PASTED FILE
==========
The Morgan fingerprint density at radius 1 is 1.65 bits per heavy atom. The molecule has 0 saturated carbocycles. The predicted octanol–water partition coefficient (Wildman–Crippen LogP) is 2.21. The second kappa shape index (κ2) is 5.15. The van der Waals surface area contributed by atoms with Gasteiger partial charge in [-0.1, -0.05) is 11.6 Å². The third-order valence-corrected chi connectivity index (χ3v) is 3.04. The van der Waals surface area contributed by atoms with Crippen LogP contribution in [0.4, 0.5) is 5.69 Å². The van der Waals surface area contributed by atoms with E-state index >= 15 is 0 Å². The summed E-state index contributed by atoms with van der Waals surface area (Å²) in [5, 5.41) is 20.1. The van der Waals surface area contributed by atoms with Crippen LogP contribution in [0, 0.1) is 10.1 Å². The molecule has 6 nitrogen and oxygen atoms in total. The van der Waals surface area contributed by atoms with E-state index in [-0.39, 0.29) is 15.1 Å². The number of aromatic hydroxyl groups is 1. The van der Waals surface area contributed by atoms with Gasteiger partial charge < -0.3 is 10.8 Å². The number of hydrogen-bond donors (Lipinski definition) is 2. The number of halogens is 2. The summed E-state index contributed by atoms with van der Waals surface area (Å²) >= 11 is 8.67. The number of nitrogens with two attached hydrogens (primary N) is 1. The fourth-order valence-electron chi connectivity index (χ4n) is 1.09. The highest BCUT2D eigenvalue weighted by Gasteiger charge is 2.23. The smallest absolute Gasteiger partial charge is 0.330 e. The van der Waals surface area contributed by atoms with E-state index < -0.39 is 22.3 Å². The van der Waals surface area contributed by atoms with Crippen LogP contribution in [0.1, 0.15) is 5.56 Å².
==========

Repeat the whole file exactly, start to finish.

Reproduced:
The Morgan fingerprint density at radius 1 is 1.65 bits per heavy atom. The molecule has 0 saturated carbocycles. The predicted octanol–water partition coefficient (Wildman–Crippen LogP) is 2.21. The second kappa shape index (κ2) is 5.15. The van der Waals surface area contributed by atoms with Gasteiger partial charge in [-0.1, -0.05) is 11.6 Å². The third-order valence-corrected chi connectivity index (χ3v) is 3.04. The van der Waals surface area contributed by atoms with Crippen LogP contribution in [0.4, 0.5) is 5.69 Å². The van der Waals surface area contributed by atoms with E-state index >= 15 is 0 Å². The summed E-state index contributed by atoms with van der Waals surface area (Å²) in [5, 5.41) is 20.1. The van der Waals surface area contributed by atoms with Crippen LogP contribution in [0, 0.1) is 10.1 Å². The molecule has 6 nitrogen and oxygen atoms in total. The van der Waals surface area contributed by atoms with E-state index in [-0.39, 0.29) is 15.1 Å². The number of aromatic hydroxyl groups is 1. The van der Waals surface area contributed by atoms with Gasteiger partial charge < -0.3 is 10.8 Å². The number of hydrogen-bond donors (Lipinski definition) is 2. The number of halogens is 2. The summed E-state index contributed by atoms with van der Waals surface area (Å²) >= 11 is 8.67. The number of nitrogens with two attached hydrogens (primary N) is 1. The fourth-order valence-electron chi connectivity index (χ4n) is 1.09. The highest BCUT2D eigenvalue weighted by Gasteiger charge is 2.23. The smallest absolute Gasteiger partial charge is 0.330 e. The van der Waals surface area contributed by atoms with E-state index < -0.39 is 22.3 Å². The van der Waals surface area contributed by atoms with Crippen LogP contribution in [0.1, 0.15) is 5.56 Å².